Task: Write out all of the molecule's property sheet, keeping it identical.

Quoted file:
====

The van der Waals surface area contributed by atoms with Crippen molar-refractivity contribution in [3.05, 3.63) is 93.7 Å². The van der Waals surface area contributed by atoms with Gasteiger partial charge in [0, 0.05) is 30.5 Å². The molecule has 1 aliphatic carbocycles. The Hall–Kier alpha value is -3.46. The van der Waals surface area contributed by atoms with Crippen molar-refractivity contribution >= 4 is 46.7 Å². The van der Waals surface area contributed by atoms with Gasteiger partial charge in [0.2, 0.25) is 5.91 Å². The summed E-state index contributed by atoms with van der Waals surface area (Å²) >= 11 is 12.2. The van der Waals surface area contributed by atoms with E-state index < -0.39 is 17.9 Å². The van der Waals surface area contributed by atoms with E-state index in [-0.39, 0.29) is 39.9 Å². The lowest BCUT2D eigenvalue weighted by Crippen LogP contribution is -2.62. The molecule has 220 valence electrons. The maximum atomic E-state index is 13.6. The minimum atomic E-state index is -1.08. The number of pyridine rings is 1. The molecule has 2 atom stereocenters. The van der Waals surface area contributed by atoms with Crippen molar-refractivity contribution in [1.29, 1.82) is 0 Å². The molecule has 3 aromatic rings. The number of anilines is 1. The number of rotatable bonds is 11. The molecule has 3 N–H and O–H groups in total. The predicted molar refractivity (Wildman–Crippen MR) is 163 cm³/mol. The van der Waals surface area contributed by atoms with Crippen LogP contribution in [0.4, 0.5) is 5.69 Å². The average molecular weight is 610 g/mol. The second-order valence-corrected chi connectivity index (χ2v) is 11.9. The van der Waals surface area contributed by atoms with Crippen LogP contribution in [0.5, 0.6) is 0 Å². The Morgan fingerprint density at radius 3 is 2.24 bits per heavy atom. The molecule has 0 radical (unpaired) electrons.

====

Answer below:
The van der Waals surface area contributed by atoms with Crippen molar-refractivity contribution in [3.05, 3.63) is 93.7 Å². The van der Waals surface area contributed by atoms with Gasteiger partial charge in [0, 0.05) is 30.5 Å². The molecule has 1 aliphatic carbocycles. The Hall–Kier alpha value is -3.46. The van der Waals surface area contributed by atoms with Crippen molar-refractivity contribution >= 4 is 46.7 Å². The van der Waals surface area contributed by atoms with Gasteiger partial charge in [0.2, 0.25) is 5.91 Å². The summed E-state index contributed by atoms with van der Waals surface area (Å²) >= 11 is 12.2. The van der Waals surface area contributed by atoms with E-state index < -0.39 is 17.9 Å². The van der Waals surface area contributed by atoms with E-state index in [-0.39, 0.29) is 39.9 Å². The lowest BCUT2D eigenvalue weighted by Crippen LogP contribution is -2.62. The molecule has 220 valence electrons. The maximum atomic E-state index is 13.6. The minimum atomic E-state index is -1.08. The number of pyridine rings is 1. The molecule has 2 atom stereocenters. The van der Waals surface area contributed by atoms with Crippen molar-refractivity contribution in [1.29, 1.82) is 0 Å². The molecule has 3 aromatic rings. The number of anilines is 1. The number of rotatable bonds is 11. The molecule has 3 N–H and O–H groups in total. The predicted molar refractivity (Wildman–Crippen MR) is 163 cm³/mol. The van der Waals surface area contributed by atoms with Crippen LogP contribution in [0.4, 0.5) is 5.69 Å². The average molecular weight is 610 g/mol. The second-order valence-corrected chi connectivity index (χ2v) is 11.9. The van der Waals surface area contributed by atoms with Crippen LogP contribution in [0.5, 0.6) is 0 Å². The Morgan fingerprint density at radius 3 is 2.24 bits per heavy atom. The molecule has 0 radical (unpaired) electrons.